posted on Jul, 23 2004 @ 09:29 PM
This is actually VERY old news.. I saw a documentary on the Discovery channel over a year and a half ago, and at the time the documentary wasn't
If you were to assign a numerical value to the power of a wave, then run it across other waves, each with their own values, about once in every 100
million run-ins, with 'average', calm waves, waves stack. So, in an area of 100 square kilometers, every second there are over 200,000 wave-hits
every second. In 3 weeks, there's 362,880,000,000 wave-hits. That's 362 Billion, 880 Million. That accounts for 362,880 stacks. Ironically enough,
the higher the value of the wave, the likelier it is to stack, so for these stacked waves, there is about a 1 in 10,000 probability of stacking,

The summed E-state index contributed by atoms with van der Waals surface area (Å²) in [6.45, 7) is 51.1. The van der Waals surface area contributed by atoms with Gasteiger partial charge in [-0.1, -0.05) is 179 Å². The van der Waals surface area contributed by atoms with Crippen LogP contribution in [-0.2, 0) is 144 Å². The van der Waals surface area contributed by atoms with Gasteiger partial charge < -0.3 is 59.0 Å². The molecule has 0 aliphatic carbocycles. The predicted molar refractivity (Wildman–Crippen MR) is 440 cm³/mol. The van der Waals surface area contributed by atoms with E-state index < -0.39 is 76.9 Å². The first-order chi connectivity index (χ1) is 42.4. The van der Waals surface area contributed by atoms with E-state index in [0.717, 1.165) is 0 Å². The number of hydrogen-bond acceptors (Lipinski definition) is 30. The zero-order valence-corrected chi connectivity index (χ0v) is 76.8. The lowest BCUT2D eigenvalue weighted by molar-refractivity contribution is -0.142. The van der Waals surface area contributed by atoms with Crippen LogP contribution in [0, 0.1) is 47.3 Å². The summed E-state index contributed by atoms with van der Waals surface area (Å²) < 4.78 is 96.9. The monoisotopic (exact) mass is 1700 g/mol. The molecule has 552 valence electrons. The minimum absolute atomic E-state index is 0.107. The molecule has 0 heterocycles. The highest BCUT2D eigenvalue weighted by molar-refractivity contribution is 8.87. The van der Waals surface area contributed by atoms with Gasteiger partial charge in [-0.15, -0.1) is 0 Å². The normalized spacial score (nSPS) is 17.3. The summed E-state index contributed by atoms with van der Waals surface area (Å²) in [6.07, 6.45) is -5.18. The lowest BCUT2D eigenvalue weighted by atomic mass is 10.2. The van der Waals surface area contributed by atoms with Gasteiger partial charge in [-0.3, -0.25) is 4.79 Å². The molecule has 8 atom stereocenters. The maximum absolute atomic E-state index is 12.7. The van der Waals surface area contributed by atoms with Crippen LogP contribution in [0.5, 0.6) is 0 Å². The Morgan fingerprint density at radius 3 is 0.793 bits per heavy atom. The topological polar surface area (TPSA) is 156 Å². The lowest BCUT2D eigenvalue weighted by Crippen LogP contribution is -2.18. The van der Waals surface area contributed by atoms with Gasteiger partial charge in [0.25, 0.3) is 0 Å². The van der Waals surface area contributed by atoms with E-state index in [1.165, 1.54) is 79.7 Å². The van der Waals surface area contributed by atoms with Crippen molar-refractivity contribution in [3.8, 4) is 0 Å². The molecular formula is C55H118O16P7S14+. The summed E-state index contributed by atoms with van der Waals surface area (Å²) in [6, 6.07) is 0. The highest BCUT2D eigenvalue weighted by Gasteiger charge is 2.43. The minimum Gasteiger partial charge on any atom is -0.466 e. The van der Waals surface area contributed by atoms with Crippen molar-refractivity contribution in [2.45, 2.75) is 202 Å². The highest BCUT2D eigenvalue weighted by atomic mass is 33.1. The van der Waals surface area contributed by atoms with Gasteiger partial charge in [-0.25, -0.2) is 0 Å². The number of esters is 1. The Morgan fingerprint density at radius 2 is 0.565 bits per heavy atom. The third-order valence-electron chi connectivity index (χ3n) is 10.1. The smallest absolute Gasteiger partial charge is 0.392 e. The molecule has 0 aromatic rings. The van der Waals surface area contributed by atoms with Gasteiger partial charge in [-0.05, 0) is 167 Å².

leaving us about 36 double-stacked, following the exponential sort of stacking, there's going to be usually 4-8 triple stacked, 2-3 quadruple, and 1
quintuple stack, now, these are giant waves. My numbers aren't exact, so I'm sorry, I can't give an exact detail on how this works the way it does,
but it has to do with resonant frequencies. Inside a closed space, sounds at certain frequencies are magnified greatly, because the ripples in the air
occasionally 'stack up', creating a louder noise. It only happens at certain pitches because depending on the size of the room, they take a certain
amount of time to get to the wall and bounce back, and if the noise you make is at the right pitch, it'll stack with the echo bouncing back, and
you'll have a resonance. Same deal with the waves, they occasionally resonate, some areas are very prone to resonation, like the area just south of
Africa and to the west. Because of the massive cold front that continuously sits off of the coast, massive storms are frequent, and the flows of water
oppose the flow of the wind, creating an abnormally high amount of wave-hits, and leaving an abnormally high amount of lage wave-stacks.
Really. Discovery Channel. Last Year.